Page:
THE GIST of Editorial for UPSC Exams : 21 April 2020 (Tightened FDI rules (Financial Express))

Tightened FDI rules (Financial Express)

Mains Paper 3:Economy 
Prelims level:People’s Bank of China
Mains level: Challenges for Indian economy from Chinese investment route


  • People’s Bank of China (PBC) buying a 1% stake in HDFC Bank, it is just as well that the government announced a policy “for curbing opportunistic takeovers/acquisitions of Indian companies due to the current COVID-19 pandemic”. 

Leveraging China or not: 

  • A 1% stake in HDFC Bank via the FPI route wouldn’t give PBC any leverage, but FPI rules allow for this to rise to 10%. 
  • Combined with the possibility of other Chinese entities buying, this could give the Chinese government some serious leverage. 
  • Indeed, with even more Indian assets likely to be auctioned off after the pandemic, the Centre would be wary of Chinese entities—especially given their government/military link—picking up too many assets for a song. 
  • A recent Brookings India report notes how Chinese firms are investing in all manner of areas from mobile phones and construction equipment to real estate and automobiles, and increasingly, in startups. Over 800 Chinese firms operate in India right now.


Chinese investment route in India:

  • It is difficult to get a fix on Chinese investment in India, since a lot could be coming via Singapore, or through funds where a certain beneficial interest could be Chinese; Sebi is supposed to be probing this. 
  • India’s official data show that just 1.5-2% of FDI has come in from China and Hong Kong—$800 mn of the total $45 bn of fresh equity flows in FY19, and $6.5 bn of the $456 bn that has come in since April 2000. 
  • A recent paper by Gateway House estimates China has invested $4 bn in Indian tech startups, resulting in18 of India’s top 30 unicorns having Chinese funding. 
  • In addition, Chinese smartphone manufacturers already have a two-thirds share of India’s mobile phone market. 
  • In 2018, Gateway House says, around half of the total app downloads on—iOS and Google—in India were apps with Chinese investments, such as SHAREit, TikTok, and UC Browser.
  • The Brookings paper, quoting the Chinese commerce ministry, puts the number at $6.4 bn in 2014-2017 (this includes Fosun’s $1.1 bn to buy Gland Pharma), and says this is an underestimate. 
  • The big investments that come to mind are Alibaba’s $860 mn in Paytm, and $500 mn in Snapdeal, along with SoftBank and Foxconn; Tencent’s $400 mn in Ola, $700 mn in Flipkart, $175 mn in Hike Messenger, and $145 mn in Practo.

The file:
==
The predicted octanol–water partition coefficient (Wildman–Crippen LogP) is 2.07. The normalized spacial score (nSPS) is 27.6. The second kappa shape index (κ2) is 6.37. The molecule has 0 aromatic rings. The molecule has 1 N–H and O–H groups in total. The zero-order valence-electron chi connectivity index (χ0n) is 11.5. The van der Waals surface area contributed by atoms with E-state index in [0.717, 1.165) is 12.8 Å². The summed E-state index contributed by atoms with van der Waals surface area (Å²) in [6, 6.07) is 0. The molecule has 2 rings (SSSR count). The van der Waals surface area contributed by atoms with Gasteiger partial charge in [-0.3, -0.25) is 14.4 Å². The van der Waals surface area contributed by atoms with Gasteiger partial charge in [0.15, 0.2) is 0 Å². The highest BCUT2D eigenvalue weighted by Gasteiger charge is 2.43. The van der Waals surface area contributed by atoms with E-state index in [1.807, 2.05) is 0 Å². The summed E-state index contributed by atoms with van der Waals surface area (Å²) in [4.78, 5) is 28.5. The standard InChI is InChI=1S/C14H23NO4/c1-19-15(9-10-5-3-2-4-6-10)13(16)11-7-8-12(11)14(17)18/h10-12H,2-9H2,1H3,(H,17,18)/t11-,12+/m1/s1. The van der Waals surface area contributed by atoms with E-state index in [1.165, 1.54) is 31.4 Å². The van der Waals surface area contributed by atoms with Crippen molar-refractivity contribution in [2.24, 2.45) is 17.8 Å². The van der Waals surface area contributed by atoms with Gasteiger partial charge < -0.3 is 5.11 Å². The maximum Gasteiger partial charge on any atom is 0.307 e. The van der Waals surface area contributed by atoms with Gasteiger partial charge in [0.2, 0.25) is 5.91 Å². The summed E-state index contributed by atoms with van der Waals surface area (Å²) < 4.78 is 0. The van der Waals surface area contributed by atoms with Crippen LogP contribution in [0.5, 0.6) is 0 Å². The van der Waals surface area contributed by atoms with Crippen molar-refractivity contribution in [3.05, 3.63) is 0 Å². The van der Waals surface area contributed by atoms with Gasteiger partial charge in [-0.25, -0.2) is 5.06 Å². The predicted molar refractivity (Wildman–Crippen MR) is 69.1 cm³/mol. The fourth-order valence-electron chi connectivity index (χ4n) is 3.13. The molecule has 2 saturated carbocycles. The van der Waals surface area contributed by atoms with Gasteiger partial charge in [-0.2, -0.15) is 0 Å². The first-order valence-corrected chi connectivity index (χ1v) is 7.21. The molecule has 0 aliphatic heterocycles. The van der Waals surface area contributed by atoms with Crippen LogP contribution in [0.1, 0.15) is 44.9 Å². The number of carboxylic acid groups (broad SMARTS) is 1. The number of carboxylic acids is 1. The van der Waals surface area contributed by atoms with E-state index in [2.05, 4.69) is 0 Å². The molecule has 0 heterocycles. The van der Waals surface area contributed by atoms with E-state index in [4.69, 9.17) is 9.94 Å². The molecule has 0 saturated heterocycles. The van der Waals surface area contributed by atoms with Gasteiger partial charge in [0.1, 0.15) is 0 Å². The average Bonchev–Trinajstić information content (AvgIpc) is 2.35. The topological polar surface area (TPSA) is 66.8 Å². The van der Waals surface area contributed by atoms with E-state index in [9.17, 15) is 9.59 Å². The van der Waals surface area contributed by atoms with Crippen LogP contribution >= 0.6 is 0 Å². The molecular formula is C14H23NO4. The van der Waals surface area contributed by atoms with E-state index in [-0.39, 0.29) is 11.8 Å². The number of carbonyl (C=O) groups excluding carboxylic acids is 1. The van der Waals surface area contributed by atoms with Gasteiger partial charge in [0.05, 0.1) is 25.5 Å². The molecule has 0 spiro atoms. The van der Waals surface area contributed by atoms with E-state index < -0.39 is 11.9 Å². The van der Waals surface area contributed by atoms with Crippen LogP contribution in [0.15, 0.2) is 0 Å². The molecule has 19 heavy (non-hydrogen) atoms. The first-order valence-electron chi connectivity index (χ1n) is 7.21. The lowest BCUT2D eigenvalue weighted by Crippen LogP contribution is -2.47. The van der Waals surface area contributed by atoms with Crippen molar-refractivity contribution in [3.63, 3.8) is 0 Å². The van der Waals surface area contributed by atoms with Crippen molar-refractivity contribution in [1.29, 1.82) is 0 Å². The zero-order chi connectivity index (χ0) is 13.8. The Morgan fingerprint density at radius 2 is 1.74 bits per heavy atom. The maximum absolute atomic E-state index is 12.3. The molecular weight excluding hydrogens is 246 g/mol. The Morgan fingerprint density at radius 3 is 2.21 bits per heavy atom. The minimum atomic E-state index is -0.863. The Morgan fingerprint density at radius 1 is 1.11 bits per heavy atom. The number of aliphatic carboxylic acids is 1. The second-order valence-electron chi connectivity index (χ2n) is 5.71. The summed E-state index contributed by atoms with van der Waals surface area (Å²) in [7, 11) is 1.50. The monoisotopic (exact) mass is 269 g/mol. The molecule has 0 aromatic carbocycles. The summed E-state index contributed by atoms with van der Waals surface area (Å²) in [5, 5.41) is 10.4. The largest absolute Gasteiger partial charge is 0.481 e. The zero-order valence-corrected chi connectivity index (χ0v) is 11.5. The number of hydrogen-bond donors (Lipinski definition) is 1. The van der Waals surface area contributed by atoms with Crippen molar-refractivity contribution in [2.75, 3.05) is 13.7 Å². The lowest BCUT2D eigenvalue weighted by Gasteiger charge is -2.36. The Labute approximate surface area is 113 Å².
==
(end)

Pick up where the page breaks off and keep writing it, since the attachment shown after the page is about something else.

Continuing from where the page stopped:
• Chinese apps ask for 45% more permissions—access to contacts, cameras, microphones, etc—than those requested by the top 50 global apps, this is hardly relevant since none of these firms are based out of India. 
  • The real issue is whether Chinese investors are insisting the firms share the data gathered with them; perhaps, that is something the authorities need to examine.

Steps need to be taken: 

  • If India is to be more vigilant with Chinese investors, it must carve out no-go areas; without such rules, it will be impossible to ever clear Chinese investments in the startup world, which requires quick decisions on funding. 
  • Future Chinese investment, for instance, can be kept out of the fintech space because it interacts with India’s banking system, out of biotech, defence (including drones), telecom (networks, not equipment), and such select areas, but may be allowed in the taxi business, in retail, food delivery, entertainment, etc.
  • Since China is one of the few countries that have the money to invest right now, if India’s startups aren’t to be starved of funds.
  • The government will have to ensure Indian investors get a level playing field versus global ones in terms of tax treatment, and other such facilities.
  • Indeed, till the operating environment in India gets less hostile, more startups will be incorporated in countries like Singapore; then, India can’t even hope to keep a check on Chinese investing in these firms.
  • At a macro level, if India wants to keep Chinese investment at non-threatening levels, it needs sweeping reforms. 
  • Apart from the obvious reforms to make India more competitive, and fixing the government’s anti-industry bias, policymaking has to become a lot more coherent. 
  • For instance, hope to attract Indian fintech players while, at the same time, abolishing MDR commissions these companies live off. 
  • If price controls continue to hobble domestic pharmaceutical firms, they will have nowhere to turn to but to low-cost Chinese API, and if you keep squeezing telecom players, or don’t allow electricity boards and power producers to get paid adequately, they, too, will turn to low-cost Chinese suppliers. 


  • The only way to keep Chinese firms from developing a chokehold here is to allow local firms, as well as those from the US, Europe, and Japan to do well; India’s current policies, it so happens, are tailor-made for mainly Chinese firms to do well.


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General Studies Pre. Cum Mains Study Materials

Prelims Questions:

Q.1)With reference to the ‘Chitra Acrylosorb Secretion Solidification System’, consider the following statements:
1. It is a highly efficient superabsorbent material for liquid respiratory and other body fluid solidification and disinfection for the safe management of infected respiratory secretions.
2. AcryloSorb can absorb liquids at least 20 times more than its dry weight and also contains a decontaminant for in situ disinfection. 
Which of the statements given above is/are correct?
(a) 1 only
(b) 2 only
(c) Both 1 and 2
(d) Neither 1 nor 2



Mains Questions:
Q.1)Describe the routes of investments by China in India’s marketplace.What are the major reforms require at this moment to crate challenges for Chinese investment? Comment.